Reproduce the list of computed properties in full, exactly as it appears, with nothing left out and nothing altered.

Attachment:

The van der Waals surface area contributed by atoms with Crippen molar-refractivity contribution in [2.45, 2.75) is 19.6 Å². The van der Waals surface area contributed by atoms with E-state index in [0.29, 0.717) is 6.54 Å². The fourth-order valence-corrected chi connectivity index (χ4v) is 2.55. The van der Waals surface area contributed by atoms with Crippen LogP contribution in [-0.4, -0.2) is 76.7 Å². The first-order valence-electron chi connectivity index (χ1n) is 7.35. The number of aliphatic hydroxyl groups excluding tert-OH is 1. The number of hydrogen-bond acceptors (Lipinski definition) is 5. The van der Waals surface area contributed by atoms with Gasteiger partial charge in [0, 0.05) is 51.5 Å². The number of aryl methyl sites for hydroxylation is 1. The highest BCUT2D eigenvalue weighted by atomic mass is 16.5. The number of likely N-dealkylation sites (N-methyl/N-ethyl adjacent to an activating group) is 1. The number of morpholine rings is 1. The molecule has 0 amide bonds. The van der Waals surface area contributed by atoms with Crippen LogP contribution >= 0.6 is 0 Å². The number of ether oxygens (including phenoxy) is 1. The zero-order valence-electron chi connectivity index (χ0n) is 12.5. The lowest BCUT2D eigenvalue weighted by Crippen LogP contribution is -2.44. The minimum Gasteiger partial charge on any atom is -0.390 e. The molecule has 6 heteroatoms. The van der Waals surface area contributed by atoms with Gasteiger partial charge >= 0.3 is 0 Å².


The van der Waals surface area contributed by atoms with Crippen molar-refractivity contribution in [2.45, 2.75) is 19.6 Å². The van der Waals surface area contributed by atoms with E-state index in [0.29, 0.717) is 6.54 Å². The fourth-order valence-corrected chi connectivity index (χ4v) is 2.55. The van der Waals surface area contributed by atoms with Crippen LogP contribution in [-0.4, -0.2) is 76.7 Å². The first-order valence-electron chi connectivity index (χ1n) is 7.35. The number of aliphatic hydroxyl groups excluding tert-OH is 1. The number of hydrogen-bond acceptors (Lipinski definition) is 5. The van der Waals surface area contributed by atoms with Gasteiger partial charge in [0, 0.05) is 51.5 Å². The number of aryl methyl sites for hydroxylation is 1. The highest BCUT2D eigenvalue weighted by atomic mass is 16.5. The number of likely N-dealkylation sites (N-methyl/N-ethyl adjacent to an activating group) is 1. The number of morpholine rings is 1. The molecule has 0 amide bonds. The van der Waals surface area contributed by atoms with Crippen LogP contribution >= 0.6 is 0 Å². The number of ether oxygens (including phenoxy) is 1. The zero-order valence-electron chi connectivity index (χ0n) is 12.5. The lowest BCUT2D eigenvalue weighted by Crippen LogP contribution is -2.44. The minimum Gasteiger partial charge on any atom is -0.390 e. The molecule has 6 heteroatoms. The van der Waals surface area contributed by atoms with Gasteiger partial charge >= 0.3 is 0 Å².